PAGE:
At stake is the $300 billion that Americans donate to nonprofits every year — and the $50 billion a year that tax deductions for charitable giving costs the government.
Both Republicans and Democrats say they want to maintain tax laws that encourage Americans to give money to nonprofit groups. But . . . there is growing bipartisan support for peeling back some of the special breaks for high-income households.
That prospect has spurred Ms. Aviv and other nonprofit leaders to meet with high-ranking Obama aides for what participants described as a passionate discussion — if one largely about arcane matters.
The charity participants laid out their fears about lost revenue and abrogated programs, even if donations only dip at the margins.
The White House . . . shared concerns about tax changes that might unduly cut into charitable giving. But officials said revenue had to come from somewhere.
On Capitol Hill on Wednesday, leaders from local nonprofits like churches, schools and homeless shelters visited lawmakers to deliver the same message.
“So much of this Washington debate is focused on high-end taxpayers,” said Steve Taylor, public policy counsel for the United Way Worldwide. “From our perspective, that’s not what it’s about. It’s about the people who will have less access to the services our charities provide.”
The Rev. Larry J. Snyder, president of Catholic Charities USA, agreed.
“If this benefit goes away, who’s going to pick up the slack?” he said. “Definitely not the government. It’s the only deduction that directly impacts community benefit. Cutting it — it defies the logic of cutting, I think.”
Charities said that little of what they were hearing behind closed doors allayed their fears that in a rush to cut long-term budget deficits Congress might also end up cutting charitable giving.
“There is no elected official who would rather say, ‘I had to cut your program’ than ‘There is a process that resulted in your program being cut,’ ” said Christopher W. Hansen, the president of the American Cancer Society’s Cancer Action Network. “But if you design a deduction cap the wrong way, you decimate the charitable sector.”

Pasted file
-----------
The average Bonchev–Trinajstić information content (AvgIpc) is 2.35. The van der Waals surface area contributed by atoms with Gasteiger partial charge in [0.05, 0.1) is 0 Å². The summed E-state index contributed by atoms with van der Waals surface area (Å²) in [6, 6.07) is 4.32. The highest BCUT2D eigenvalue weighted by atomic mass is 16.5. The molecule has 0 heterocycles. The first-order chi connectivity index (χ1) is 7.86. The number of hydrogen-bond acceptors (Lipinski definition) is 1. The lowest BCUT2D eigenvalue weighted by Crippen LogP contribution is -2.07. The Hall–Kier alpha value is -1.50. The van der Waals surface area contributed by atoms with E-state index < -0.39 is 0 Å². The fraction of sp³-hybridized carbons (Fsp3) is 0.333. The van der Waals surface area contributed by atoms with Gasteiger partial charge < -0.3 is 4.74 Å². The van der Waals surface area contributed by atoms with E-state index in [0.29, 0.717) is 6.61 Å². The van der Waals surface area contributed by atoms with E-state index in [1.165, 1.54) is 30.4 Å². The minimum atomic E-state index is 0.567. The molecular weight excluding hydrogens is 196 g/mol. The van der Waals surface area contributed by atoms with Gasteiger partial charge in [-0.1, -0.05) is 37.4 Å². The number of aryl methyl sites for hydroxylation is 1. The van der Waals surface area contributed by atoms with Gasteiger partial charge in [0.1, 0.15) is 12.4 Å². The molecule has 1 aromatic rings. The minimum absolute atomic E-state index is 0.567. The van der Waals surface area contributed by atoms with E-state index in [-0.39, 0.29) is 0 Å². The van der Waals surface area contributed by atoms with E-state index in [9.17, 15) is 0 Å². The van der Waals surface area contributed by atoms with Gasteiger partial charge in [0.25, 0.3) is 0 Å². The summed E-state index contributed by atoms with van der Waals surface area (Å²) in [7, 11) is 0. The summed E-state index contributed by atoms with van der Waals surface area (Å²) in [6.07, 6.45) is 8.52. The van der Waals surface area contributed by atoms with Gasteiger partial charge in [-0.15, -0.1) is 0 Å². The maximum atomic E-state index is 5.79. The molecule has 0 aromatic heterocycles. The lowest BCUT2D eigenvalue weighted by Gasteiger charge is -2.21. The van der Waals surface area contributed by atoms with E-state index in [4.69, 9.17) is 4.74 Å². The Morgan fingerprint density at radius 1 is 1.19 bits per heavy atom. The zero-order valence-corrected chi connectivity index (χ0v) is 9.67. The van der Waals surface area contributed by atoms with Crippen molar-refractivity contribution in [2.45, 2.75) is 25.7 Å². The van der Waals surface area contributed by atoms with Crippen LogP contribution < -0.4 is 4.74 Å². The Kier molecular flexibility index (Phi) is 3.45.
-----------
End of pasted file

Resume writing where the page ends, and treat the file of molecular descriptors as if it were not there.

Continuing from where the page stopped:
Both Democrats and Republicans have shown a willingness to roll back some deductions for high-income households, and more broadly to clean up the $1 trillion a year in tax breaks in the code. But how they might agree to do that remains unclear.
One option, floated by Mitt Romney, the former Republican presidential candidate, is capping the total amount a household could deduct at perhaps $25,000 or $50,000.
Another proposal, backed by the White House, is limiting the value of the charitable-giving deduction to 28 percent, down from the current cap of 35 percent, for households with income above $250,000 a year. . . . 
“You cannot get the kind of revenue that you need simply from capping deductions or closing loopholes without taxing the heck out of the middle class — and that’s unacceptable for the president — or without ending the charitable deduction or doing other things that would never fly on Capitol Hill, for good economic as well as political reasons,” said Jay Carney, the White House press secretary.
This week, at least one person came away convinced of the White House’s logic.
“If nonprofit leaders don’t want changes to the charitable deduction, it is imperative that we get behind the president’s call for higher tax rates on the wealthy,” said Aaron Dorfman of the National Committee for Responsive Philanthropy in a statement.
“The majority of nonprofits know this is true,” Mr. Dorfman said, “and I urge the hundreds of nonprofit leaders who have traveled to our nation’s capital for visits with members of Congress today to clearly advocate for higher tax rates on the wealthy in addition to their advocacy in opposition to any changes to the charitable deduction.”"
Summing Up

We make all this too complicated. Here's my proposal. It's a KISS thing.

Let's just eliminate all deductions. Why should government and the special interests decide what programs to favor and who will pay more so government can subsidize them?

Just tax We the People's income based on whatever formula of income the government chooses and then we can write our individual checks for the amount owed based on the amount we earn.

If we took that approach, special interest lobbying would become a whole lot less and the games played by taxpayers seeking, and politicians granting, favors would come to an end.

As individuals we would still be able to give as much as we wanted to the church, YMCA and so forth. And we could buy whatever house we wanted and could afford to live in as well.

We just wouldn't be able to deduct from our income the interest on the mortgage and the amount of the donations that we made to the church, YMCA and  so forth.

Eliminating these deductions won't happen anytime soon, of course. But if that happened the current lobbying efforts by nonprofits would effectively cease.

And best of all, government officials wouldn't be deciding how or where We the People should donate or otherwise choose to spend our own money.

Other than divvying up our earnings between MOM and OPM in the form of taxes, this is.

KISS works for me every time.

Thanks. Bob.